Chevron to Triple Low-Carbon Investment

Source: By Christopher M. Matthews, Wall Street Journal • Posted: Wednesday, September 15, 2021

Oil giant plans to spend $10 billion through 2028 on technologies such as biofuels and hydrogen

Chevron said it would capture or offset 25 million metric tons of carbon emissions a year. Photo: David Paul Morris/Bloomberg News

Chevron Corp. CVX 1.05% is tripling spending in its new low-carbon unit, which Chief Executive Mike Wirth said he increasingly sees as a viable business.

The San Ramon, Calif., oil giant is pledging to spend $10 billion through 2028 on biofuels, hydrogen production, carbon capture and other technologies, up from a prior commitment of around $3 billion.

Mr. Wirth said in an interview that the spending boost reflects optimism in Chevron’s new energies unit, announced in July to oversee the company’s low-carbon investments. Chevron now expects the unit to generate more than $1 billion in operating cash flow by 2030, he said.

“We’ve reached a point where we’ve got enough knowledge of the technologies,” Mr. Wirth said.

The increased green investment still represents a fraction of what Chevron is spending on oil and gas projects. In December, Chevron said its capital spending would range from $14 billion to $16 billion a year through 2025. The planned low-carbon investment would amount to roughly 10% of that.

Mr. Wirth said Chevron’s strategy would allow the company to reinvest in its legacy business, while exposing it to new opportunities, as the nascent transition to lower-carbon emitting energy sources unfolds. Chevron could invest more in low-carbon energy, if certain policy incentives were put in place, he said.

Mr. Wirth has said Chevron supports a price on carbon as the primary policy mechanism to spur the energy transition. Such a price could result from a carbon tax or cap-and-trade system, but Chevron hasn’t endorsed a specific regulatory regime. A carbon price could improve the economics of carbon capture, for example, allowing Chevron to capture emissions, store them, and sell carbon emission offset credits to other companies.

Mr. Wirth has branded the company’s strategy as “higher returns, lower carbon.” Chevron fleshed out its plans in a presentation to investors Tuesday morning.

“We’re trying to create options as the energy system evolves,” Mr. Wirth said. “We would hope to spend more than this in the future, predicated on certain things that may come to pass.”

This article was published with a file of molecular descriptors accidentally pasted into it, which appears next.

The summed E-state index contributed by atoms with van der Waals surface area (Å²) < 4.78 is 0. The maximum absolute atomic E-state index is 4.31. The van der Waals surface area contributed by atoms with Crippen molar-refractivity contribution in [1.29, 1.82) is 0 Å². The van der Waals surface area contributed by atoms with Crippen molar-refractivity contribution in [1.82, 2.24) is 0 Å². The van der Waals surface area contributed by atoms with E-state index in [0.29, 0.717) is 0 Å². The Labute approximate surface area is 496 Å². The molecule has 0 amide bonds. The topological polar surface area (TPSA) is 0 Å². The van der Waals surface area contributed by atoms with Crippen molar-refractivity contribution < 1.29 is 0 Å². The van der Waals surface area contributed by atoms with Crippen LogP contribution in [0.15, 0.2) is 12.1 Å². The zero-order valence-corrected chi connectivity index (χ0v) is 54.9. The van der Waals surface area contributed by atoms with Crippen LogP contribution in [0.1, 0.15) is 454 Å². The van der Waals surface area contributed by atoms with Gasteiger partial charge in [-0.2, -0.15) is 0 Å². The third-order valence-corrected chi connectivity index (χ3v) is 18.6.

Investors are increasingly asking oil companies to diversify beyond fossil fuels and articulate a strategy for charting how they will navigate tightening global regulations on oil and gas.

The Wall Street Journal previously reported Chevron is preparing to defend itself against a potential challenge from activist investors like the one by hedge fund Engine No. 1 that roiled Exxon Mobil Corp. earlier this year.

Chevron’s plans don’t involve investing in solar or wind power generation, which Mr. Wirth said are mature businesses that offer little profit opportunity for Chevron.

Mr. Wirth told analysts Tuesday that the company believes its new low-carbon investments can earn double-digit returns immediately, whereas investing in wind and solar power would yield less than a 10% return for Chevron.

Instead, the company plans to increase production of biofuels and hydrogen and has signed a handful of such deals with industrial companies and airlines in recent weeks. Chevron also said it would capture or offset 25 million metric tons of carbon emissions a year.

Chevron hasn’t made a so-called net-zero commitment to reduce greenhouse-gas emissions, and Mr. Wirth previously said the company won’t set targets which it doesn’t have a plan to achieve. Instead, Chevron has made pledges to reduce its so-called carbon intensity—or emissions as a proportion of total energy produced—and says the company has met those targets.

Beginning last year, several large European oil companies, including BP PLC and Royal Dutch Shell PLC, committed to reduce to zero the net carbon emissions produced by the assets they own. Exxon Mobil is considering a similar pledge, The Wall Street Journal reported last month.

In May, nearly 61% of Chevron’s shareholders voted in support of a proposal—which Chevron had urged investors to reject—that the company cut emissions created from the use of its products.

Chevron will publish an update on its emission-reduction efforts later this year. Mr. Wirth said the company would also update investors on its thinking about net zero.

“We’re not opposed to it all,” Mr. Wirth said of such goals. “But for us to declare we believe we can get there, we need to have confidence we can.”

Write to Christopher M. Matthews at christopher.matthews@wsj.com

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